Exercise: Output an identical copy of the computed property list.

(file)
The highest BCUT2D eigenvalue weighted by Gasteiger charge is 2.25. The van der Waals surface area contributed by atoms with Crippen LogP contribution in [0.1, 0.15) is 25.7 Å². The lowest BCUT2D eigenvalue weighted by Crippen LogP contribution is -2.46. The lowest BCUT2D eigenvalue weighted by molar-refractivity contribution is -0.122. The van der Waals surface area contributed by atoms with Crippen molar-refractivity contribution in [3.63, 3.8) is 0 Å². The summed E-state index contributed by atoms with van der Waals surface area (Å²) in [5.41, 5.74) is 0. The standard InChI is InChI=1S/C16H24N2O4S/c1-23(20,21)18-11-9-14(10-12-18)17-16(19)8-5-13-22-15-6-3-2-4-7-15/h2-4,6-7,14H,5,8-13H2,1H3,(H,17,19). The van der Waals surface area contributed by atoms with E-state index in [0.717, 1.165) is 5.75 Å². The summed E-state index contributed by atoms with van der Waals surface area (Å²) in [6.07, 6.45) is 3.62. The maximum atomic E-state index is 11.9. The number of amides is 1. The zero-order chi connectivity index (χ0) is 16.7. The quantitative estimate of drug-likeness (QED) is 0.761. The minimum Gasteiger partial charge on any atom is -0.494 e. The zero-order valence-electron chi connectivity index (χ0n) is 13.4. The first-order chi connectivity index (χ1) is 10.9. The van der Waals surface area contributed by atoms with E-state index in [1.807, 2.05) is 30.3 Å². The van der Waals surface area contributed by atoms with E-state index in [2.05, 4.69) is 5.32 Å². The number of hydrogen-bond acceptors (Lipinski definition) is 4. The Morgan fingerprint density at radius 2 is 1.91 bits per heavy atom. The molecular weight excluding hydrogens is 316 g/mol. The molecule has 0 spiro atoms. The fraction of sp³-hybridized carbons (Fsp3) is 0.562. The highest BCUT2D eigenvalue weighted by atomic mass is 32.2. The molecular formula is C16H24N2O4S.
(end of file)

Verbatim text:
The highest BCUT2D eigenvalue weighted by Gasteiger charge is 2.25. The van der Waals surface area contributed by atoms with Crippen LogP contribution in [0.1, 0.15) is 25.7 Å². The lowest BCUT2D eigenvalue weighted by Crippen LogP contribution is -2.46. The lowest BCUT2D eigenvalue weighted by molar-refractivity contribution is -0.122. The van der Waals surface area contributed by atoms with Crippen molar-refractivity contribution in [3.63, 3.8) is 0 Å². The summed E-state index contributed by atoms with van der Waals surface area (Å²) in [5.41, 5.74) is 0. The standard InChI is InChI=1S/C16H24N2O4S/c1-23(20,21)18-11-9-14(10-12-18)17-16(19)8-5-13-22-15-6-3-2-4-7-15/h2-4,6-7,14H,5,8-13H2,1H3,(H,17,19). The van der Waals surface area contributed by atoms with E-state index in [0.717, 1.165) is 5.75 Å². The summed E-state index contributed by atoms with van der Waals surface area (Å²) in [6.07, 6.45) is 3.62. The maximum atomic E-state index is 11.9. The number of amides is 1. The zero-order chi connectivity index (χ0) is 16.7. The quantitative estimate of drug-likeness (QED) is 0.761. The minimum Gasteiger partial charge on any atom is -0.494 e. The zero-order valence-electron chi connectivity index (χ0n) is 13.4. The first-order chi connectivity index (χ1) is 10.9. The van der Waals surface area contributed by atoms with E-state index in [1.807, 2.05) is 30.3 Å². The van der Waals surface area contributed by atoms with E-state index in [2.05, 4.69) is 5.32 Å². The number of hydrogen-bond acceptors (Lipinski definition) is 4. The Morgan fingerprint density at radius 2 is 1.91 bits per heavy atom. The molecular weight excluding hydrogens is 316 g/mol. The molecule has 0 spiro atoms. The fraction of sp³-hybridized carbons (Fsp3) is 0.562. The highest BCUT2D eigenvalue weighted by atomic mass is 32.2. The molecular formula is C16H24N2O4S.